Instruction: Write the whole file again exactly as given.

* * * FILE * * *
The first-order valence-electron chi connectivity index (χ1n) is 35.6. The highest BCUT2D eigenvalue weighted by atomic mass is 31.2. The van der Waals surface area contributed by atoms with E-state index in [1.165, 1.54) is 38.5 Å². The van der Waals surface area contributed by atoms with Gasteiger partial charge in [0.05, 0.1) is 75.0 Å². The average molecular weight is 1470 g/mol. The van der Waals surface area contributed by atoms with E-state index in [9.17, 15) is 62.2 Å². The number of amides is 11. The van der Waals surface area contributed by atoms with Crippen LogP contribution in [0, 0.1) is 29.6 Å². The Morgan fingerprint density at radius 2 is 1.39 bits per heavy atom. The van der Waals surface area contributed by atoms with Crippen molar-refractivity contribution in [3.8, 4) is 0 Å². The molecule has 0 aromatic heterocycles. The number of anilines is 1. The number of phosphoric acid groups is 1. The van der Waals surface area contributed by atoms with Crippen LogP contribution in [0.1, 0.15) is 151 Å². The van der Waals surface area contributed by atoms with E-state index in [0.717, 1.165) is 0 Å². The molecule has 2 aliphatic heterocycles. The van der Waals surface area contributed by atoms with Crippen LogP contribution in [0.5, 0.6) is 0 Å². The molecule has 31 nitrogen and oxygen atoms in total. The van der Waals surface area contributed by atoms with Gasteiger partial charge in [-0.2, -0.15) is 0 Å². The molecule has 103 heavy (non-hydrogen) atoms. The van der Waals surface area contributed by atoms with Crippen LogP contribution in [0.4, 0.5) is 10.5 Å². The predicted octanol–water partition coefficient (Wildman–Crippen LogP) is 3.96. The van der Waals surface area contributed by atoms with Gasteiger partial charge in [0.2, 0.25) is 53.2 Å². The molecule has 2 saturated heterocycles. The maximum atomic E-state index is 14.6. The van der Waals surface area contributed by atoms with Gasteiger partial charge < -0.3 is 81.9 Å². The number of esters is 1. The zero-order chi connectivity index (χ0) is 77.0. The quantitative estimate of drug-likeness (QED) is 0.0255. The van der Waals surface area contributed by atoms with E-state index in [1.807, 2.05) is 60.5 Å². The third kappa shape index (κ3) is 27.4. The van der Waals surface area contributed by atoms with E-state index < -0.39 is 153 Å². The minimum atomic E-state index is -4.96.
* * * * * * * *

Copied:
The first-order valence-electron chi connectivity index (χ1n) is 35.6. The highest BCUT2D eigenvalue weighted by atomic mass is 31.2. The van der Waals surface area contributed by atoms with E-state index in [1.165, 1.54) is 38.5 Å². The van der Waals surface area contributed by atoms with Gasteiger partial charge in [0.05, 0.1) is 75.0 Å². The average molecular weight is 1470 g/mol. The van der Waals surface area contributed by atoms with E-state index in [9.17, 15) is 62.2 Å². The number of amides is 11. The van der Waals surface area contributed by atoms with Crippen LogP contribution in [0, 0.1) is 29.6 Å². The Morgan fingerprint density at radius 2 is 1.39 bits per heavy atom. The van der Waals surface area contributed by atoms with Crippen molar-refractivity contribution in [3.8, 4) is 0 Å². The molecule has 0 aromatic heterocycles. The number of anilines is 1. The number of phosphoric acid groups is 1. The van der Waals surface area contributed by atoms with Crippen LogP contribution in [0.1, 0.15) is 151 Å². The van der Waals surface area contributed by atoms with E-state index in [0.717, 1.165) is 0 Å². The molecule has 2 aliphatic heterocycles. The van der Waals surface area contributed by atoms with Crippen LogP contribution in [0.5, 0.6) is 0 Å². The molecule has 31 nitrogen and oxygen atoms in total. The van der Waals surface area contributed by atoms with Gasteiger partial charge in [-0.2, -0.15) is 0 Å². The molecule has 103 heavy (non-hydrogen) atoms. The van der Waals surface area contributed by atoms with Crippen LogP contribution in [0.4, 0.5) is 10.5 Å². The predicted octanol–water partition coefficient (Wildman–Crippen LogP) is 3.96. The van der Waals surface area contributed by atoms with Gasteiger partial charge in [0.2, 0.25) is 53.2 Å². The molecule has 2 saturated heterocycles. The maximum atomic E-state index is 14.6. The van der Waals surface area contributed by atoms with Gasteiger partial charge < -0.3 is 81.9 Å². The number of esters is 1. The zero-order chi connectivity index (χ0) is 77.0. The quantitative estimate of drug-likeness (QED) is 0.0255. The van der Waals surface area contributed by atoms with E-state index in [1.807, 2.05) is 60.5 Å². The third kappa shape index (κ3) is 27.4. The van der Waals surface area contributed by atoms with E-state index < -0.39 is 153 Å². The minimum atomic E-state index is -4.96.